Hugh, scowling darkly, received the message and the two boys set off at a run for the English camp, where, at the royal tent, they delivered it to one of the knights attending the sick king; then they hung around, waiting for any news that might leak out, as news generally did. And before long Hugh learned from one of the squires that the parchment really was important. The squire thought it gave valuable information that would help Richard plan his attack on the city.

"Who sent it?" asked Raymond.

"Nobody knows!" answered Hugh. "King Richard was as surprised as anybody."

And it certainly seemed strange that, though every day or two fresh messages, always directed to King Richard continued to arrive in the camp in the same way, no one ever found out who was the sender. It has always been thought, however, that it was some Christian captive in Acre who in some way contrived to shoot the arrows over the wall and who dared not sign his name lest, if found out by the Saracens, he should be killed. At any rate the information thus gained was a great help to the crusaders.

By and by the continual battering of the rams began to tell. The machines of Philip broke down a small part of the wall and the Petrary of God knocked off a corner of the Cursed Tower; yet the armies were unable to enter the city. Meantime Richard, though still too weak to walk, was growing restive, and one day when Hugh went into his tent to carry a basket of fine Damascus plums from Saladin, he found the king sitting on the edge of his bed while two squires were trying to comb his tawny hair and beard, snarled from his long tossing with fever till they stood out like a lion's mane.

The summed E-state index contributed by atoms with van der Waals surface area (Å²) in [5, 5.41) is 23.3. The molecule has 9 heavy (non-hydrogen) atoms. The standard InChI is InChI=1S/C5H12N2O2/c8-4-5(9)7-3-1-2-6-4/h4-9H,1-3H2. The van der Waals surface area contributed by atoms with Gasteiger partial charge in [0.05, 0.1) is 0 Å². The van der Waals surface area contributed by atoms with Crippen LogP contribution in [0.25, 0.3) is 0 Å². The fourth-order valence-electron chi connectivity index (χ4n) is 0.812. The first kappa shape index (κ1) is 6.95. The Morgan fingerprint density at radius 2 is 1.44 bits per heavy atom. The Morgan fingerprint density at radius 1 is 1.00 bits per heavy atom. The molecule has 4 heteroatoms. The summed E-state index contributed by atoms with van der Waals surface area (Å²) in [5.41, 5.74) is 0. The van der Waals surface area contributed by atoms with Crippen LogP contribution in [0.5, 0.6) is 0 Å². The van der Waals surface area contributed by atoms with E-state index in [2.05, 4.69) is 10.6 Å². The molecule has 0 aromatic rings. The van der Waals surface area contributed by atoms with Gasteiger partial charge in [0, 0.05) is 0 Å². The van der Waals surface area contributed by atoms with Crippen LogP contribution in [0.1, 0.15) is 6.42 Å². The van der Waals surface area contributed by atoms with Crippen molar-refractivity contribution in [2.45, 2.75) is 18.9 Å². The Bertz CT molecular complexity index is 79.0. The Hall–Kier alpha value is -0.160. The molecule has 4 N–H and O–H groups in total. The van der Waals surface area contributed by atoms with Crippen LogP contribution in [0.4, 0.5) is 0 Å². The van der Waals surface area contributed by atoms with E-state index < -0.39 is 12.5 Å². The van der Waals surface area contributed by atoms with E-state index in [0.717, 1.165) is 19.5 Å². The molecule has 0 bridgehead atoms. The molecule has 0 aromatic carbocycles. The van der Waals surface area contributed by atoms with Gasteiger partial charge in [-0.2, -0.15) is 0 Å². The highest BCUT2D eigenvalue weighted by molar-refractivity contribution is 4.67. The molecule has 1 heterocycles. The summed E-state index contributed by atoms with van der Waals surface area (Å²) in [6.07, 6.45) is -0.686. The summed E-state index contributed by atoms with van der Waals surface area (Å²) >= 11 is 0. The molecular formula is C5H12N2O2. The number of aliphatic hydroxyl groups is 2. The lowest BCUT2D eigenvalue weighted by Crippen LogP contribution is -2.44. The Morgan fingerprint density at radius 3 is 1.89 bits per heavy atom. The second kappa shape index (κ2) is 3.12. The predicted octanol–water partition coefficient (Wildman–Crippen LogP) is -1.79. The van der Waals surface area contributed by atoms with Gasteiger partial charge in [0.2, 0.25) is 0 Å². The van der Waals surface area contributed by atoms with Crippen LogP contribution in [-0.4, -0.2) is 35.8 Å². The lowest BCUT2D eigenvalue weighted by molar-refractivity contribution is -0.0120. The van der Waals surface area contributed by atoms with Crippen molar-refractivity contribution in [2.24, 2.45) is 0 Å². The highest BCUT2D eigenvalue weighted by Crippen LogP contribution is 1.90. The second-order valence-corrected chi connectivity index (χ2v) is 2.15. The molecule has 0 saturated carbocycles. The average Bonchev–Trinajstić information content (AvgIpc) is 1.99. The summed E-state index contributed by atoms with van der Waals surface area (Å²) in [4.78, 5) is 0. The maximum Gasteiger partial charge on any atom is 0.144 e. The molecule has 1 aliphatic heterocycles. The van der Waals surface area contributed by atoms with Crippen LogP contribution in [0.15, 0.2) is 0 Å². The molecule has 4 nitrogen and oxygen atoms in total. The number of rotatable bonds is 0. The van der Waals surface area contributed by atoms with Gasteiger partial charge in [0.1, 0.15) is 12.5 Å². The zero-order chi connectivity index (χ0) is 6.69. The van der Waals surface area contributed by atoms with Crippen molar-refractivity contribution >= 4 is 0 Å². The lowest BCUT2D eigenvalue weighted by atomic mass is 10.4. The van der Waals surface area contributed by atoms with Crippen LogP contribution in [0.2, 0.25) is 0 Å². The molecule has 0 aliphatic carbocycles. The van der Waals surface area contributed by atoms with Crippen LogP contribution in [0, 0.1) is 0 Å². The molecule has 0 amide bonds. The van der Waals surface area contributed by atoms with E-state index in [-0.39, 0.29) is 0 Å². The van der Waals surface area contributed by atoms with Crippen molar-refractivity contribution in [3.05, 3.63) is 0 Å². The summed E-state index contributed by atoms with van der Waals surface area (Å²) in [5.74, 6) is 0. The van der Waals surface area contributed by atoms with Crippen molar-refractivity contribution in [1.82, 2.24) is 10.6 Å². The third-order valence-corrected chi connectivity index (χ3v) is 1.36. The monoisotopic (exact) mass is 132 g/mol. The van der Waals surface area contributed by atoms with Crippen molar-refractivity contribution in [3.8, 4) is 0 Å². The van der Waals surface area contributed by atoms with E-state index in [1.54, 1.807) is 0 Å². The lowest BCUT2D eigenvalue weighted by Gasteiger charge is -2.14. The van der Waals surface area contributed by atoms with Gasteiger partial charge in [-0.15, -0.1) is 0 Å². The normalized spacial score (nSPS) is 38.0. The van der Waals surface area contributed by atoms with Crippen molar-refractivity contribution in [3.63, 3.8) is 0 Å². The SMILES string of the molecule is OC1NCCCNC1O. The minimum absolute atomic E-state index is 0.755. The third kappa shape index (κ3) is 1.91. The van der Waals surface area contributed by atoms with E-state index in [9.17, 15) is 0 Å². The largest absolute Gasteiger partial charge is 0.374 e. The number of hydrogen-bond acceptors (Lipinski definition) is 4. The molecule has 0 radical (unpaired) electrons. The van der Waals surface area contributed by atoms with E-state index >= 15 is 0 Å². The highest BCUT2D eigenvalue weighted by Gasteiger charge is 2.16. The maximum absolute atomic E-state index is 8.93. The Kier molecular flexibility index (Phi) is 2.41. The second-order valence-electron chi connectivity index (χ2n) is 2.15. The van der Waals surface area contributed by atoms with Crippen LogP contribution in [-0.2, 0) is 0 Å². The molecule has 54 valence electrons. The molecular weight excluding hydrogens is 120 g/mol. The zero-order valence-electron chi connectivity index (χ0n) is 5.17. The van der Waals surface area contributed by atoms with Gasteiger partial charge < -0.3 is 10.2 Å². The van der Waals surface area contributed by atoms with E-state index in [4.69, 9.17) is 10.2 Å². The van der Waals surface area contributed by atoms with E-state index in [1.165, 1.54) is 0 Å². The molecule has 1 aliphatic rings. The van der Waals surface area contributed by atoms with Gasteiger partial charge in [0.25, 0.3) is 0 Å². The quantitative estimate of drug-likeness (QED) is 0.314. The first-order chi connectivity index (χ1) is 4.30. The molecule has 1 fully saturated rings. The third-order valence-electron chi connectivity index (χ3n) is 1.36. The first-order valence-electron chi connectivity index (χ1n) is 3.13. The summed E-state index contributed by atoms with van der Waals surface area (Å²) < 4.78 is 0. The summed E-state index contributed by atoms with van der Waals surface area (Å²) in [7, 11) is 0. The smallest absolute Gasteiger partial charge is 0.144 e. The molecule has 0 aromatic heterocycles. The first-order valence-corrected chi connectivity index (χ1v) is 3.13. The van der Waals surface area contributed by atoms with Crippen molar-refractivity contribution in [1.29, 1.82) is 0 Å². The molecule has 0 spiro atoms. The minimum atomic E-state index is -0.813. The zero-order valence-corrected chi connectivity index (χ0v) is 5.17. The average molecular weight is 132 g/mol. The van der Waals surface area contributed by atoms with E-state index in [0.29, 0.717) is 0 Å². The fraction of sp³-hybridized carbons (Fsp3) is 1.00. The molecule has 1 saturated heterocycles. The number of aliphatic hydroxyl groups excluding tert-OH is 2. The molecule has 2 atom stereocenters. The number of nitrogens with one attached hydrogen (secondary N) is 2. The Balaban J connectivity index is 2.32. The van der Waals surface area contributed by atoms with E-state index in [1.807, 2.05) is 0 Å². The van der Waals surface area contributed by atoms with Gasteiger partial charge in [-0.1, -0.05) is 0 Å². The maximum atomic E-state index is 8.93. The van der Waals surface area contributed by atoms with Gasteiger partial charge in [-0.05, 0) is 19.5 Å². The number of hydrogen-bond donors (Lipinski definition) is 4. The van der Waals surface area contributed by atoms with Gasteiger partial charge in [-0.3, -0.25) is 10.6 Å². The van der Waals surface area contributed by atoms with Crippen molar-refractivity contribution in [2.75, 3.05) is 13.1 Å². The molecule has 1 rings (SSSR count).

Just then, as one of them struggled with a hard tangle, the king made a wry face, and "Hugh," he said, "come here and be my barber. These varlets are pulling me unmercifully!" and his eyes snapped dangerously. The squires, glad to be released, handed the ivory combs to the page, who, though rather frightened at the task, was deft-handed and managed successfully to smooth out the tangled locks. Then he brought a copper basin and ewer of water and helped his master wash, and the knights and squires attending him dressed him in his linen tunic, cross-gartered his hose from knee to ankle, and put on his soft leather shoes. When Hugh saw them bringing out his hauberk of chain mail and helmet, "Why, he is not going to try to fight, is he?" he whispered in surprise to one of the squires.

"Not exactly," answered the squire, "but he's given orders to attack the city today. Our sappers are to try to undermine the wall, and if they can make a big enough break in it, there will be a general assault, and King Richard is to be carried on his bed to the new tower so he can direct the men. Run over to the pile of cushions yonder and bring an armful."

Hugh quickly obeyed and brought the cushions, which he helped arrange so the king could partly sit up; then, all being ready, four knights took up the corners of the silken-covered bed and carried their royal master out of the tent and up the steps of the new fighting tower he had had built. His bed was placed on the topmost of its four platforms, the roof of which was spread with raw-hides steeped in vinegar to protect it from fire. The tower was then filled with the best English archers and rolled near the city wall. As Hugh watched he could see that under it crept men dragging huge logs and all kinds of shovels and mining tools; and as soon as they were near enough they began digging as hard as they could under a part of the wall by the Cursed Tower. As the hole grew bigger they propped up the earth over their heads with the great logs.